While the excellent performance of starting pitcher Carlos Martinez ought to give St. Louis Cardinals fans hope that members of the starting rotation have scraped off the rust of a long layoff, the hitters don’t seem anywhere close to coming out of their streak of struggling to score runs.
The main reason the Redbirds seem to be challenged in the area of driving in runs is because they constantly swing and miss with runners on base. No one is asking every hitter on the team to hit .325. But they are seemingly incapable of doing the little things like hitting a sacrifice fly or grounding a ball behind a runner to move him up a base.
It doesn’t seem like much in the box score. But, over the course of a 162-game season, that adds up to a lot of runs.
Although they were fortunate to win Tuesday night the Cardinals made it a lot harder than it had to be. They were gifted three walks in an inning and STILL were unable to dent the plate.
They fought off a fourth walk with a wild swing for strike three which cost one run. And they couldn’t hit a fly ball with a runner at third and one out that cost at least one more.
Either of those runs score and the team wouldn’t have gone to extra innings.
The Cardinals have FOUR players who have already cracked the 100 strikeout mark this season. That’s just sad for a team that doesn’t have a serious 30 home run threat in the order.
I can understand the fact that two of them are Mark Reynolds and Randal Grichuk. Reynolds is a well-known strikeout artist who has racked up 115 whiffs being over-exposed thanks to injuries to Matt Adams and Matt Holliday. Grichuk is a young player who is still learning major league pitchers and refining his swing.
But Jhonny Peralta, who has average 103 strikeouts a season over the last five years, is already at 100 this year with three weeks of baseball left to play. Worse, Matt Carpenter has shattered his previous career mark of 111 strikeouts with 135 so far this year.
Kolten Wong (87) will probably reach the century mark is strikeouts this year while Adams and Holliday were likely candidates to make it there without their injuries.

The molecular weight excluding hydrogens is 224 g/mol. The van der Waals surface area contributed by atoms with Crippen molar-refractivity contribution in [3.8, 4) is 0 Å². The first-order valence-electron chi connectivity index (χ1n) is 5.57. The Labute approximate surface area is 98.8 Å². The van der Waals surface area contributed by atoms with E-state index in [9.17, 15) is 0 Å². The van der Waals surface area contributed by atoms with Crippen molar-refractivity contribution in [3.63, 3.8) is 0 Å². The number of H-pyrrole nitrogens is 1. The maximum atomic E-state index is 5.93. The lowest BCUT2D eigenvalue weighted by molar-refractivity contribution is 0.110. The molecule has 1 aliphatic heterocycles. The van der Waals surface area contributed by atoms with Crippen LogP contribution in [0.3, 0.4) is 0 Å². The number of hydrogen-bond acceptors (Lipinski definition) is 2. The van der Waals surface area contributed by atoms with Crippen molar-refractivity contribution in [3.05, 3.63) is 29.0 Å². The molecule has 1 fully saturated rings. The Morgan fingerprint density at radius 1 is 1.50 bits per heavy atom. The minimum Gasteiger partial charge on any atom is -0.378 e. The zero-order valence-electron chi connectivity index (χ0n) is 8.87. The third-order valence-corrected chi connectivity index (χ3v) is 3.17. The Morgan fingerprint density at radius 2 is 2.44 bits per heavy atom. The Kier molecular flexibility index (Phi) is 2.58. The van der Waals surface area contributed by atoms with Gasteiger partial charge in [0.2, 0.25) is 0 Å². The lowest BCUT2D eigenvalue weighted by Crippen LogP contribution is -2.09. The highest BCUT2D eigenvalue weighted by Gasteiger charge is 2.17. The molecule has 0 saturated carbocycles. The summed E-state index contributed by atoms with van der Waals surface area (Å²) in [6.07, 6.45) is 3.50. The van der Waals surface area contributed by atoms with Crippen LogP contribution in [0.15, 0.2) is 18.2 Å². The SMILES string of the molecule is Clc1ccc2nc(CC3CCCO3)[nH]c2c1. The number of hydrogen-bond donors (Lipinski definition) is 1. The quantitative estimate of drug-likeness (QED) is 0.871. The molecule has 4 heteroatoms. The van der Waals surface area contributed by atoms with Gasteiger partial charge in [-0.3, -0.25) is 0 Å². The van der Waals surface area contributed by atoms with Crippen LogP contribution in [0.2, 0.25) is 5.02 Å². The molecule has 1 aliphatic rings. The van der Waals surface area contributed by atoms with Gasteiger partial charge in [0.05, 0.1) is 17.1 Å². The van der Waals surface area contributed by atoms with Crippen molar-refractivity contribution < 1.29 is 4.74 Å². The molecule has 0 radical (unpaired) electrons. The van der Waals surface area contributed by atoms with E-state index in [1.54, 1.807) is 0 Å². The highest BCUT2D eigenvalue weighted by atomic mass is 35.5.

I understand that sluggers are going to sometimes swing and miss. But the Cardinals aren’t a power team. They need to make contact, hit for a decent average and manufacture a solid on-base percentage.
Getting runs one at a time is a lot better than getting none.
It seems the front office knew the Redbirds would be short of home run power this season, so the team asked players who aren’t really power hitters to try to swing for the fences. That tactic has backfired in a big way.
Manager Mike Matheny last year singled out Carpenter as a guy who could hit home runs. Then there is the well-publicized bet between Carpenter and injured ace Adam Wainwright over whether the St. Louis third baseman could crack 20 over the boards this year.
Carpenter won a purple golf cart when he hit his 20th long ball. But at what cost?He was a .293 career hitter before this season and a .318 hitter two years ago.
Now he’s looking up at .260 and he’s got his lowest on-base percentage in a full season.
Watching him swing, Carpenter sure seems to be hacking for the fences. He’s got an upper cut stroke now instead of the level swing that generated a league-leading 55 doubles in 2013.
I’ve heard a lot of fans blame hitting coach John Mabry for the team’s woes at the plate. But Mabry’s approach when he was a player doesn’t reflect the hitters’ shortcomings now.
Mabry never came close to striking out 100 times in a season and he never got power happy, hitting no more than 13 homers in a season.
It seems the St. Louis hitters need to forget trying to hit for power and be who they really are. I’d rather have a balanced lineup that can string together base hits anywhere in the order than an American League type offense where we sit around and wait for a three-run homer that may never come.
When the playoffs get here, runs are going to be tough to come by. The Cardinals need to become much more efficient in their scoring if they’re going to be a serious World Series threat.